Historical Fiction · Review · Young Adult

Belle Epoque by Elizabeth Ross

Belle Epoque by Elizabeth RossSynopsis from Overdrive:

When Maude Pichon runs away from provincial Brittany to Paris, her romantic dreams vansih as quickly as her savings. Desperate for work, she answers an unusual ad. The Durandeau Agency provides its clients with a unique service – the beauty foil. Hire a plain friend and become instantly more attractive.

Monsieur Durandeau has made a fortune from wealthy socialites, and when the Countess Dubern needs a companion for her headstrong daughter, Isabelle, Maude is deemed the perfect adornment of plainness.

Isabelle has no idea her new “friend” is the hired help, and Maude’s very existence among the aristocracy hinges on her keeping the truth a secret. Yet the more she learns about Isabelle, the more her loyalty is tested. And the longer her deception continues, the more she has to lose.

Inspired by a short story written by Emilie Zola, Belle Epoque is set at the height of bohemian Paris, when the city was at the peak of decadence, men and women were at their most beautiful, and morality was at its most depraved.


Desperate for a living, Maude Pichon, a runaway from Brittany, seeks work the Durandeau Agency. Unlike her laundress job, she is not required to do hard labor. All she has to do is blend into high society and use her “plain” looks to augment her client’s good looks. She is immediately hired by the Countess Dubern to befriend her daughter, Isabelle, (acting as a spy for the countess) and encourage her to marry a good-standing man. Isabelle, however, has other plans: she wants to become a university scholar. Maude, ignoring her friend’s advice, tries to be a true friend to Isabelle while also pleasing the countess. How long can she perform this balancing act?

I liked Elizabeth Ross’ Belle Epoque. The build-up to Maude’s coming to work at the Agency is perfect. It shows she has some self-respect. The plot line was otherwise predictable. Girl is hired to be friends with another girl, the former girl balances her job with true friendship, the secret is revealed, the girl’s reputation is ruined. I like the positive resolution, but my pessimistic self wanted the book to end with her never really resolving the betrayal to Isabelle. The reason for the title comes to light in the last chapter.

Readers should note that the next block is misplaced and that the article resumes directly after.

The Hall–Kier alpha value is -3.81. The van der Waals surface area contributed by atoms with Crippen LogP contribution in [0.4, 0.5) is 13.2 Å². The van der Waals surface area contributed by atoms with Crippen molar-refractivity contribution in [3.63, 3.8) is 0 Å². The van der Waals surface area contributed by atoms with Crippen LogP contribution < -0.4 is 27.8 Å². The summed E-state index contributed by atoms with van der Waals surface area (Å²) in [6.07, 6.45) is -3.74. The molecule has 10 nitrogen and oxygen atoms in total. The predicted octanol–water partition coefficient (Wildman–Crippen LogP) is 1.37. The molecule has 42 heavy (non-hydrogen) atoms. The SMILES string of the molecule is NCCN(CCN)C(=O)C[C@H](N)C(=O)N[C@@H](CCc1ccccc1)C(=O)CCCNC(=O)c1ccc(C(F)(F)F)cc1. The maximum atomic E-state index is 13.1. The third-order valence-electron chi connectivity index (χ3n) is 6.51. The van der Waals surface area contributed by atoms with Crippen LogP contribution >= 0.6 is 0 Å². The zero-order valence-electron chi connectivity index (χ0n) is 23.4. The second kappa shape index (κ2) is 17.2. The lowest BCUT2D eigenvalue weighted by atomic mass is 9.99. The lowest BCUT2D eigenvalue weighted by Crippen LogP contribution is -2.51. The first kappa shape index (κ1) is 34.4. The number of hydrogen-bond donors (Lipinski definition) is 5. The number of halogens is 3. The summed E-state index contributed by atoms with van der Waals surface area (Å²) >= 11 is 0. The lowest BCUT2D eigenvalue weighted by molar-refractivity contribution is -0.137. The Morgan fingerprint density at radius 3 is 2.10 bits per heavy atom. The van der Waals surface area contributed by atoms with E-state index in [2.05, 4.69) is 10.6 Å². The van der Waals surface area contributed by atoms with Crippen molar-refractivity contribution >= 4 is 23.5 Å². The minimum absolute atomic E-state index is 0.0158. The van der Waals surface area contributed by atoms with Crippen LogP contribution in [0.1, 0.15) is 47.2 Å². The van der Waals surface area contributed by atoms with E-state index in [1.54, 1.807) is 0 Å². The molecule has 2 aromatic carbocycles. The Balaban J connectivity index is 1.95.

Most of Maude’s character development is her perception of beauty. Maude struggles to find the balance between friendship and employment, as her job is dependent on this fabricated friendship. She also deludes herself into believing she is part of the upper crust of society rather than one of the agency girls. I didn’t see much character development with the other characters.

Now for the appearance of the e-book. I like the floral design on the cover, which also appears at the start of each chapter. The problem with the floral is that there was little mention of flowers, not even the language of flowers in society. I don’t like having this portrait on the cover. If I had a say in cover design, I would have asked for the photograph to at least be in black and white for Maude and Isabelle’s love of photography.

Grammatically, the only errors I saw were two or three instances of missing periods. I would have also liked a translation for some of the French so I didn’t have to rely on Google Translate. The most that’s stated is a difference in formal and informal please because of an event between a maid and a viscount-to-be. Either include the translations after the French, or have the translations at the end.

Two themes are clear in this book: it is immoral to make money on others’ perceptions ugliness, and true friendship is more important than a job.

What kept Belle Epoque from reaching the full four stars was its predictable ending, its development of only one character (Maude), and its lack of a French glossary. I recommend this novel about beauty and and morality to those who like historical fiction taking place in France.

Genres: Historical fiction, YA

Rating: 3.5 out of 5

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